Supreme Court: While holding that the term “school children” will include college and university as well while interpreting government memo exempting passengers tax in respect of Stage Carriage (buses) owned by educational institution and used for the transportation of children to and from such institutions, the Division Bench of Dinesh Maheshwari and Vikram Nath, JJ., remarked,

“It gets perforce reiterated that the broad expression “children”, obviously, refers to the students taking instructions in educational institutions, irrespective of their class or standard or level.”

The petition was filed by the State of Haryana through its Assistant Excise and Taxation Officer seek leave to appeal against the judgment of the High Court of Punjab and Haryana by which the High Court had quashed the6 Show Cause Notice proposing to deny the benefit of exemption to the respondents from payment of passengers tax in terms of Memo dated 22-09-1970 issued under Section 10 of the Punjab Passengers and Goods Taxation Act, 1952.

The State contended that the approach of the High Court was not in conformity with the requirement of law as regards taxing statutes and further as regards the exemption notification or clauses. Reliance, in this regard was placed on the case of Novopan India Ltd. v. Collector of Central Excise and Customs, (1994) Supp. (3) SCC 606, wherein it had been held that,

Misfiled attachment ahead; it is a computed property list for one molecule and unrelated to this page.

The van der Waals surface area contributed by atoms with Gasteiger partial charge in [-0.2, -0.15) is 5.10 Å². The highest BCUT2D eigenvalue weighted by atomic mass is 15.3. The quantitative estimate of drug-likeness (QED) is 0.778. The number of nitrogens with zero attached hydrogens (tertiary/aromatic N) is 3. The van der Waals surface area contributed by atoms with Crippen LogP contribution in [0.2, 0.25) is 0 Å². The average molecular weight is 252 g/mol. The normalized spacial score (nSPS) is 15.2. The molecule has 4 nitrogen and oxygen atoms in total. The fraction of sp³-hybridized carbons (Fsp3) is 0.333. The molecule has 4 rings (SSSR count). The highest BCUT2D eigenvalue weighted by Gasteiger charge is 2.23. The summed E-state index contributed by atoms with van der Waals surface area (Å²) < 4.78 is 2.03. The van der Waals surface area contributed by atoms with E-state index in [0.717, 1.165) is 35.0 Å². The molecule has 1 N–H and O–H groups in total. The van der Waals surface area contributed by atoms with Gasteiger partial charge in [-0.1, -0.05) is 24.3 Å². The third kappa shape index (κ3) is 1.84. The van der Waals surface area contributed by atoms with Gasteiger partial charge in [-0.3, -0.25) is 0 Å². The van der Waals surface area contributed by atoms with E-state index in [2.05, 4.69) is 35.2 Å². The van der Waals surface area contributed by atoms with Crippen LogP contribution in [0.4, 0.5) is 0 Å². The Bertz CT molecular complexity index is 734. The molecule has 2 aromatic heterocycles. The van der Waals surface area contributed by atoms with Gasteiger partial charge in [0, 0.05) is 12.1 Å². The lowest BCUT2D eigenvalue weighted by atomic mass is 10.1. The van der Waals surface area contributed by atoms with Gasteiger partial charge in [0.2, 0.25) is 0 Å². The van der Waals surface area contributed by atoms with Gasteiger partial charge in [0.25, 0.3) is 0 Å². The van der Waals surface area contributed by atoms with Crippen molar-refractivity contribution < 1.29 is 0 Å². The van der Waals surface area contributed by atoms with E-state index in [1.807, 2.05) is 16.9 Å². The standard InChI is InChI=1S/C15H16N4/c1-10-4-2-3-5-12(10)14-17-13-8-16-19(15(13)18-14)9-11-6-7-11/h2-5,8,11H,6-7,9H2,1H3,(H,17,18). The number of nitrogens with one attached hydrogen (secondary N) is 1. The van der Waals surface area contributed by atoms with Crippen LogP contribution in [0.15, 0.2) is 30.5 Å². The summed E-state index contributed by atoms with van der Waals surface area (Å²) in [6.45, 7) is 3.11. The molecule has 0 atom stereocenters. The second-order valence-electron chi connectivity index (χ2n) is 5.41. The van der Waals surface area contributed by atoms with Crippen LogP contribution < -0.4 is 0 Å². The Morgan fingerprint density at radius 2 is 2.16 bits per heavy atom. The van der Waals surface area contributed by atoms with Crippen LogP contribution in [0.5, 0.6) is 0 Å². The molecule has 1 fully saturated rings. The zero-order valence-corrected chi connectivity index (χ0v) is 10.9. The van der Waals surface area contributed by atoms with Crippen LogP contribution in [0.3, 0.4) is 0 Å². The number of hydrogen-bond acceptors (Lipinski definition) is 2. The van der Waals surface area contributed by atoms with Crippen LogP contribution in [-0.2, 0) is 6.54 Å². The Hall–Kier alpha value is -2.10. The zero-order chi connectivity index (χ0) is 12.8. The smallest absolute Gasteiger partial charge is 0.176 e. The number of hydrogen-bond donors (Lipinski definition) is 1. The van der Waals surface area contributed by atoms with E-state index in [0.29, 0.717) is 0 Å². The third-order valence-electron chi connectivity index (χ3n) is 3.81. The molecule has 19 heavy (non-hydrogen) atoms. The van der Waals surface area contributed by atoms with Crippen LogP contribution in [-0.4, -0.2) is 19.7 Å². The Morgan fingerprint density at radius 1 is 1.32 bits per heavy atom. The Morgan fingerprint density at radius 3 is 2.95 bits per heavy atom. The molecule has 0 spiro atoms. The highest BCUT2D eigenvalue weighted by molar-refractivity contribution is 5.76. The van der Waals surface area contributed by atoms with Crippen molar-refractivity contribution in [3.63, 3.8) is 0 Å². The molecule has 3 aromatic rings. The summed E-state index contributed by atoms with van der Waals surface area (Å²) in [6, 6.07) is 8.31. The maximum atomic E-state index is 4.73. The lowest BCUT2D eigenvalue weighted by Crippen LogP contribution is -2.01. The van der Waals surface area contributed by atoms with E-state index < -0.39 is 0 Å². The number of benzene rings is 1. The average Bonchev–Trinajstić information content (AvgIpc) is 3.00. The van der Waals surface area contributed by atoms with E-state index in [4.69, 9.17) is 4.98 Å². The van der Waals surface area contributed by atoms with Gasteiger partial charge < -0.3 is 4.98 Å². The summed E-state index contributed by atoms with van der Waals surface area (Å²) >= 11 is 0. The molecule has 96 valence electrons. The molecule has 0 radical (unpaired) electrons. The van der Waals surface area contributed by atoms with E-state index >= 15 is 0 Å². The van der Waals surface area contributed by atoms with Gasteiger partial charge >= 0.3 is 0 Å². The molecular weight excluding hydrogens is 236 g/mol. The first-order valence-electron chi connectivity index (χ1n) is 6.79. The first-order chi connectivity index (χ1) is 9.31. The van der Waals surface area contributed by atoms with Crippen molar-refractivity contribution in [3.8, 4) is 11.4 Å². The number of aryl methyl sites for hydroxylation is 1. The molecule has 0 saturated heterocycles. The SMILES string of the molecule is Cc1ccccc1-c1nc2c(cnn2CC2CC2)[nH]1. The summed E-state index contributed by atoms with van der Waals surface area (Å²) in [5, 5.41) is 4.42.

“16…..The principle that in case of ambiguity, a taxing statute should be construed in favour of the assessee – assuming that the said principle is good and sound – does not apply to the construction of an exception or an exempting provision; they have to be construed strictly. A person invoking an exception or an exemption provision to relieve him of the tax liability must establish clearly that he is covered by the said provision. In case of doubt or ambiguity, benefit of it must go to the State.”

Exempting Provision

The provision empowering the State to grant exemption, occurring in Section 10 of Punjab Passengers and Goods Taxation Act, 1952 reads as under:

“10.Exemptions: The State Government may, by general or special order and subject to specific conditions, if any, exempt any person or class of persons from the operation of all or any of the  provisions of this Act, if in its opinion, such exemption would promote national or public interest.”